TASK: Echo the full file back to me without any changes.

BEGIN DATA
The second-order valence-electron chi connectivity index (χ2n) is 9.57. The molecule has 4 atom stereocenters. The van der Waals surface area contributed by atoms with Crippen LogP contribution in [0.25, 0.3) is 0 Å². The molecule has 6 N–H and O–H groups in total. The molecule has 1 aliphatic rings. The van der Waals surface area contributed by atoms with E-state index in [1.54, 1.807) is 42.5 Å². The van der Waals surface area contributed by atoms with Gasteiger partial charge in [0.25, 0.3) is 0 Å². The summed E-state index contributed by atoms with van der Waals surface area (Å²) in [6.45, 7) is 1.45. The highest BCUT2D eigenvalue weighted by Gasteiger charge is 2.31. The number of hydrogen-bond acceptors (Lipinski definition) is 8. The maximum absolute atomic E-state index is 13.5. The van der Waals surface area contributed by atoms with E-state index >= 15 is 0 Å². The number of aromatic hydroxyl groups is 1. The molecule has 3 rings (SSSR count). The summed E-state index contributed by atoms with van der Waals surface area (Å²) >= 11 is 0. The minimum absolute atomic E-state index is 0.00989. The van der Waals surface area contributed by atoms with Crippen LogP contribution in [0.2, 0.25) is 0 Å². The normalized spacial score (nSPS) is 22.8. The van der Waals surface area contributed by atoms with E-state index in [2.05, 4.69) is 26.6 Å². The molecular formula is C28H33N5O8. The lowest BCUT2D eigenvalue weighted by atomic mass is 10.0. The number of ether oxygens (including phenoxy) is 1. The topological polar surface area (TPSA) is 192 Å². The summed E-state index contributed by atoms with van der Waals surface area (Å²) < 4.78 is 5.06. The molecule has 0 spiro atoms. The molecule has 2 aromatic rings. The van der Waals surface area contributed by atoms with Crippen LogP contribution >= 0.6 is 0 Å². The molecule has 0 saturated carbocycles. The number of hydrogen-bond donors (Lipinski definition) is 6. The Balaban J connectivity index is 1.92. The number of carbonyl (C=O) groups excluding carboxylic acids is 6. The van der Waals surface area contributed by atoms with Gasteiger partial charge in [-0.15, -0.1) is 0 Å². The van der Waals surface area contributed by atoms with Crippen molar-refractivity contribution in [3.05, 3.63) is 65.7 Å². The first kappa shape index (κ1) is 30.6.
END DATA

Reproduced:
The second-order valence-electron chi connectivity index (χ2n) is 9.57. The molecule has 4 atom stereocenters. The van der Waals surface area contributed by atoms with Crippen LogP contribution in [0.25, 0.3) is 0 Å². The molecule has 6 N–H and O–H groups in total. The molecule has 1 aliphatic rings. The van der Waals surface area contributed by atoms with E-state index in [1.54, 1.807) is 42.5 Å². The van der Waals surface area contributed by atoms with Gasteiger partial charge in [0.25, 0.3) is 0 Å². The summed E-state index contributed by atoms with van der Waals surface area (Å²) in [6.45, 7) is 1.45. The highest BCUT2D eigenvalue weighted by Gasteiger charge is 2.31. The number of hydrogen-bond acceptors (Lipinski definition) is 8. The maximum absolute atomic E-state index is 13.5. The van der Waals surface area contributed by atoms with E-state index >= 15 is 0 Å². The number of aromatic hydroxyl groups is 1. The molecule has 3 rings (SSSR count). The summed E-state index contributed by atoms with van der Waals surface area (Å²) >= 11 is 0. The minimum absolute atomic E-state index is 0.00989. The van der Waals surface area contributed by atoms with Crippen LogP contribution in [0.2, 0.25) is 0 Å². The normalized spacial score (nSPS) is 22.8. The van der Waals surface area contributed by atoms with E-state index in [2.05, 4.69) is 26.6 Å². The molecular formula is C28H33N5O8. The lowest BCUT2D eigenvalue weighted by atomic mass is 10.0. The number of ether oxygens (including phenoxy) is 1. The topological polar surface area (TPSA) is 192 Å². The summed E-state index contributed by atoms with van der Waals surface area (Å²) < 4.78 is 5.06. The molecule has 0 spiro atoms. The molecule has 2 aromatic rings. The van der Waals surface area contributed by atoms with Crippen LogP contribution >= 0.6 is 0 Å². The molecule has 0 saturated carbocycles. The number of hydrogen-bond donors (Lipinski definition) is 6. The Balaban J connectivity index is 1.92. The number of carbonyl (C=O) groups excluding carboxylic acids is 6. The van der Waals surface area contributed by atoms with Gasteiger partial charge in [-0.15, -0.1) is 0 Å². The van der Waals surface area contributed by atoms with Crippen molar-refractivity contribution in [3.05, 3.63) is 65.7 Å². The first kappa shape index (κ1) is 30.6.